He writ back a letter to Mr. Tusher from his prison, congratulating his Reverence upon his appointment to the living of Castlewood: sarcastically bidding him to follow in the footsteps of his admirable father, whose gown had descended upon him; thanking her ladyship for her offer of alms, which he said he should trust not to need; and beseeching her to remember that, if ever her determination should change towards him, he would be ready to give her proofs of a fidelity which had never wavered, and which ought never to have been questioned by that house. “And if we meet no more, or only as strangers in this world,” Mr. Esmond concluded, “a sentence against the cruelty and injustice of which I disdain to appeal; hereafter she will know who was faithful to her, and whether she had any cause to suspect the love and devotion of her kinsman and servant.”
After the sending of this letter, the poor young fellow’s mind was more at ease than it had been previously. The blow had been struck, and he had borne it. His cruel goddess had shaken her wings and fled: and left him alone and friendless, but virtute sua. And he had to bear him up, at once the sense of his right and the feeling of his wrongs, his honor and his misfortune. As I have seen men waking and running to arms at a sudden trumpet, before emergency a manly heart leaps up resolute; meets the threatening danger with undaunted countenance; and, whether conquered or conquering, faces it always. Ah! no man knows his strength or his weakness, till occasion proves them. If there be some thoughts and actions of his life from the memory of which a man shrinks with shame, sure there are some which he may be proud to own and remember; forgiven injuries, conquered temptations (now and then) and difficulties vanquished by endurance.
It was these thoughts regarding the living, far more than any great poignancy of grief respecting the dead, which affected Harry Esmond whilst in prison after his trial: but it may be imagined that he could take no comrade of misfortune into the confidence of his feelings, and they thought it was remorse and sorrow for his patron’s loss which affected the young man, in error of which opinion he chose to leave them. As a companion he was so moody and silent that the two officers, his fellow-sufferers, left him to himself mostly, liked little very likely what they knew of him, consoled themselves with dice, cards, and the bottle, and whiled away their own captivity in their own way. It seemed to Esmond as if he lived years in that prison: and was changed and aged when he came out of it. At certain periods of life we live years of emotion in a few weeks—and look back on those times, as on great gaps between the old life and the new. You do not know how much you suffer in those critical maladies of the heart, until the disease is over and you look back on it afterwards. During the time, the suffering is at least sufferable. The day passes in more or less of pain, and the night wears away somehow. ‘Tis only in after days that we see what the danger has been—as a man out a-hunting or riding for his life looks at a leap, and wonders how he should have survived the taking of it. O dark months of grief and rage! of wrong and cruel endurance! He is old now who recalls you. Long ago he has forgiven and blest the soft hand that wounded him: but the mark is there, and the wound is cicatrized only—no time, tears, caresses, or repentance, can obliterate the scar. We are indocile to put up with grief, however. Reficimus rates quassas: we tempt the ocean again and again, and try upon new ventures. Esmond thought of his early time as a novitiate, and of this past trial as an initiation before entering into life—as our young Indians undergo tortures silently before they pass to the rank of warriors in the tribe.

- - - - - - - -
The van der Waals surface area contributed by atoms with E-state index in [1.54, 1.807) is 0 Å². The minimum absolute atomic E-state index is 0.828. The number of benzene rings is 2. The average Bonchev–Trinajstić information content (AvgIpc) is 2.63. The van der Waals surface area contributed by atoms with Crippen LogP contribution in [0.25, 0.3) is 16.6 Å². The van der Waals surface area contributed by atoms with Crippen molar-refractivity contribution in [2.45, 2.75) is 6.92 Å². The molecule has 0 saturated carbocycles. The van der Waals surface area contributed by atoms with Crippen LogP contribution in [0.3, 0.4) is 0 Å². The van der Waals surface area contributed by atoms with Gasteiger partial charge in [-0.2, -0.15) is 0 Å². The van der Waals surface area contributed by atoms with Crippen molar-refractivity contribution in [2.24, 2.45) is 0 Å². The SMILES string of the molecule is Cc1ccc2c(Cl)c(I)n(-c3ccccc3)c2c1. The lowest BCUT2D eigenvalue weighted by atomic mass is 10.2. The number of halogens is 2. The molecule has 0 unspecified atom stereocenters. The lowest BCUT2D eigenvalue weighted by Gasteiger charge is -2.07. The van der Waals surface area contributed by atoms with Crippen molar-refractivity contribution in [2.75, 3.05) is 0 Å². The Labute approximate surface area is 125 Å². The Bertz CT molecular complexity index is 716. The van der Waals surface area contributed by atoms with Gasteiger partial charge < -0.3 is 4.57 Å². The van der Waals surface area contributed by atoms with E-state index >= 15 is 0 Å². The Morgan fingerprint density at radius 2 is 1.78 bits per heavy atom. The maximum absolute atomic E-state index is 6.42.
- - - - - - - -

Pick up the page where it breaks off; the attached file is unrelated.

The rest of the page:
The officers, meanwhile, who were not let into the secret of the grief which was gnawing at the side of their silent young friend, and being accustomed to such transactions, in which one comrade or another was daily paying the forfeit of the sword, did not, of course, bemoan themselves very inconsolably about the fate of their late companion in arms. This one told stories of former adventures of love, or war, or pleasure, in which poor Frank Esmond had been engaged; t’other recollected how a constable had been bilked, or a tavern-bully beaten: whilst my lord’s poor widow was sitting at his tomb worshipping him as an actual saint and spotless hero—so the visitors said who had news of Lady Castlewood; and Westbury and Macartney had pretty nearly had all the town to come and see them.
The duel, its fatal termination, the trial of the two peers and the three commoners concerned, had caused the greatest excitement in the town. The prints and News Letters were full of them. The three gentlemen in Newgate were almost as much crowded as the bishops in the Tower, or a highwayman before execution. We were allowed to live in the Governor’s house, as hath been said, both before trial and after condemnation, waiting the King’s pleasure; nor was the real cause of the fatal quarrel known, so closely had my lord and the two other persons who knew it kept the secret, but every one imagined that the origin of the meeting was a gambling dispute. Except fresh air, the prisoners had, upon payment, most things they could desire. Interest was made that they should not mix with the vulgar convicts, whose ribald choruses and loud laughter and curses could be heard from their own part of the prison, where they and the miserable debtors were confined pell-mell.